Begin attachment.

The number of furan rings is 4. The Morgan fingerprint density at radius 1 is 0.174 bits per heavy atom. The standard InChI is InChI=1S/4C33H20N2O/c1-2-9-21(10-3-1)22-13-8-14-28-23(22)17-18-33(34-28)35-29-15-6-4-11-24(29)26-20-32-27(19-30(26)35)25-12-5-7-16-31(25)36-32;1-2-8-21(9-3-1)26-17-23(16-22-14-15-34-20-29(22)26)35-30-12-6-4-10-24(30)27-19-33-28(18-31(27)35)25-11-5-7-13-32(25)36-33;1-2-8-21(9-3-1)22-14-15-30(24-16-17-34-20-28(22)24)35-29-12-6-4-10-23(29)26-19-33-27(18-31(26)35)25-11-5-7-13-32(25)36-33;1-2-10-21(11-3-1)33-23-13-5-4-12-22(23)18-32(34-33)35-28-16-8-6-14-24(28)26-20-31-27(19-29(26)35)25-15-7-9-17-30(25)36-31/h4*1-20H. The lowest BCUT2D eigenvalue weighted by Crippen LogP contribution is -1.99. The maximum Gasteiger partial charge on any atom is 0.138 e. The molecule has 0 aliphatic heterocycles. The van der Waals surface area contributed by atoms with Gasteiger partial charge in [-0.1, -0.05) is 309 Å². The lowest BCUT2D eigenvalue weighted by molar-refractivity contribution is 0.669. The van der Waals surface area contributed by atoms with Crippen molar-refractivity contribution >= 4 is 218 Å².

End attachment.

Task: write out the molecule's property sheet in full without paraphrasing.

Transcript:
The number of furan rings is 4. The Morgan fingerprint density at radius 1 is 0.174 bits per heavy atom. The standard InChI is InChI=1S/4C33H20N2O/c1-2-9-21(10-3-1)22-13-8-14-28-23(22)17-18-33(34-28)35-29-15-6-4-11-24(29)26-20-32-27(19-30(26)35)25-12-5-7-16-31(25)36-32;1-2-8-21(9-3-1)26-17-23(16-22-14-15-34-20-29(22)26)35-30-12-6-4-10-24(30)27-19-33-28(18-31(27)35)25-11-5-7-13-32(25)36-33;1-2-8-21(9-3-1)22-14-15-30(24-16-17-34-20-28(22)24)35-29-12-6-4-10-23(29)26-19-33-27(18-31(26)35)25-11-5-7-13-32(25)36-33;1-2-10-21(11-3-1)33-23-13-5-4-12-22(23)18-32(34-33)35-28-16-8-6-14-24(28)26-20-31-27(19-29(26)35)25-15-7-9-17-30(25)36-31/h4*1-20H. The lowest BCUT2D eigenvalue weighted by Crippen LogP contribution is -1.99. The maximum Gasteiger partial charge on any atom is 0.138 e. The molecule has 0 aliphatic heterocycles. The van der Waals surface area contributed by atoms with Gasteiger partial charge in [-0.1, -0.05) is 309 Å². The lowest BCUT2D eigenvalue weighted by molar-refractivity contribution is 0.669. The van der Waals surface area contributed by atoms with Crippen molar-refractivity contribution >= 4 is 218 Å².